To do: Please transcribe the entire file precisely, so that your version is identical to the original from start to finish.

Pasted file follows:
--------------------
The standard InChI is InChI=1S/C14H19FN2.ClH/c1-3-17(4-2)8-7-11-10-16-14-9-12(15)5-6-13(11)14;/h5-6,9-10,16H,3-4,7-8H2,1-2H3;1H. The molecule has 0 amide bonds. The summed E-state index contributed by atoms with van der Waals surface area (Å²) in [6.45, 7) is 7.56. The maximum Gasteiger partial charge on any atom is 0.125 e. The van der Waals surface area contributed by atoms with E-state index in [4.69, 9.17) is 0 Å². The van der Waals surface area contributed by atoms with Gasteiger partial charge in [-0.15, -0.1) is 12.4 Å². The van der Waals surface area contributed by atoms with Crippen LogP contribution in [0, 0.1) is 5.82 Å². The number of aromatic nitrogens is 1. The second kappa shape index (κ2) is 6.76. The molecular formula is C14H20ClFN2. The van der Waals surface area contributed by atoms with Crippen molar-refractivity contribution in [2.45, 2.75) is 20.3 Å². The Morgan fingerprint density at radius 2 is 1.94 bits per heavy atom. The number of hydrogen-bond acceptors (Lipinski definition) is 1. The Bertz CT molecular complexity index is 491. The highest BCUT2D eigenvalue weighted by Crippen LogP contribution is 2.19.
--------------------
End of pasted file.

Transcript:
The standard InChI is InChI=1S/C14H19FN2.ClH/c1-3-17(4-2)8-7-11-10-16-14-9-12(15)5-6-13(11)14;/h5-6,9-10,16H,3-4,7-8H2,1-2H3;1H. The molecule has 0 amide bonds. The summed E-state index contributed by atoms with van der Waals surface area (Å²) in [6.45, 7) is 7.56. The maximum Gasteiger partial charge on any atom is 0.125 e. The van der Waals surface area contributed by atoms with E-state index in [4.69, 9.17) is 0 Å². The van der Waals surface area contributed by atoms with Gasteiger partial charge in [-0.15, -0.1) is 12.4 Å². The van der Waals surface area contributed by atoms with Crippen LogP contribution in [0, 0.1) is 5.82 Å². The number of aromatic nitrogens is 1. The second kappa shape index (κ2) is 6.76. The molecular formula is C14H20ClFN2. The van der Waals surface area contributed by atoms with Crippen molar-refractivity contribution in [2.45, 2.75) is 20.3 Å². The Morgan fingerprint density at radius 2 is 1.94 bits per heavy atom. The number of hydrogen-bond acceptors (Lipinski definition) is 1. The Bertz CT molecular complexity index is 491. The highest BCUT2D eigenvalue weighted by Crippen LogP contribution is 2.19.